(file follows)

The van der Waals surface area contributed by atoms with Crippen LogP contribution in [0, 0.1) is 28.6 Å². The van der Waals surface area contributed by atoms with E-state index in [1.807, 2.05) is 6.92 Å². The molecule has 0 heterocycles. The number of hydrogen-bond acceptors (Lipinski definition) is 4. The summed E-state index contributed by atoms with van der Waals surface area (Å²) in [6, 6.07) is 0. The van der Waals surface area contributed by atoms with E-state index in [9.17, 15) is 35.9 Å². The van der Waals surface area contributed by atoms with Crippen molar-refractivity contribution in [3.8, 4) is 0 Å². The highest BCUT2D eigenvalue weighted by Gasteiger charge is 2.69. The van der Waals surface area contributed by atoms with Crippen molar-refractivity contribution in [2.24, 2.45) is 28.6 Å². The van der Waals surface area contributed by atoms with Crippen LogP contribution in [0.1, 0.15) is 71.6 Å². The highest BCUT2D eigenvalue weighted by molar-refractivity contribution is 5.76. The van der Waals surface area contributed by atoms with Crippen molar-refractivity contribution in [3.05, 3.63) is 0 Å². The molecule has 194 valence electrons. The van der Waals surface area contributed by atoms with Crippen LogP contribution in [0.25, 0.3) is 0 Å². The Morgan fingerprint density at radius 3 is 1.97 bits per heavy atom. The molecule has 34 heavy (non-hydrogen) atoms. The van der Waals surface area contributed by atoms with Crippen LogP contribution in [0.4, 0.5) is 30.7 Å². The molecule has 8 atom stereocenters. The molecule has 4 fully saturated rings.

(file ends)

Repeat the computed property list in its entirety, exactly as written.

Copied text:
The van der Waals surface area contributed by atoms with Crippen LogP contribution in [0, 0.1) is 28.6 Å². The van der Waals surface area contributed by atoms with E-state index in [1.807, 2.05) is 6.92 Å². The molecule has 0 heterocycles. The number of hydrogen-bond acceptors (Lipinski definition) is 4. The summed E-state index contributed by atoms with van der Waals surface area (Å²) in [6, 6.07) is 0. The van der Waals surface area contributed by atoms with E-state index in [9.17, 15) is 35.9 Å². The van der Waals surface area contributed by atoms with Crippen molar-refractivity contribution in [3.8, 4) is 0 Å². The highest BCUT2D eigenvalue weighted by Gasteiger charge is 2.69. The van der Waals surface area contributed by atoms with Crippen molar-refractivity contribution in [2.24, 2.45) is 28.6 Å². The van der Waals surface area contributed by atoms with Crippen LogP contribution in [0.1, 0.15) is 71.6 Å². The highest BCUT2D eigenvalue weighted by molar-refractivity contribution is 5.76. The van der Waals surface area contributed by atoms with Crippen molar-refractivity contribution in [3.05, 3.63) is 0 Å². The molecule has 194 valence electrons. The van der Waals surface area contributed by atoms with Crippen LogP contribution in [0.25, 0.3) is 0 Å². The Morgan fingerprint density at radius 3 is 1.97 bits per heavy atom. The molecule has 34 heavy (non-hydrogen) atoms. The van der Waals surface area contributed by atoms with Crippen LogP contribution in [0.4, 0.5) is 30.7 Å². The molecule has 8 atom stereocenters. The molecule has 4 fully saturated rings.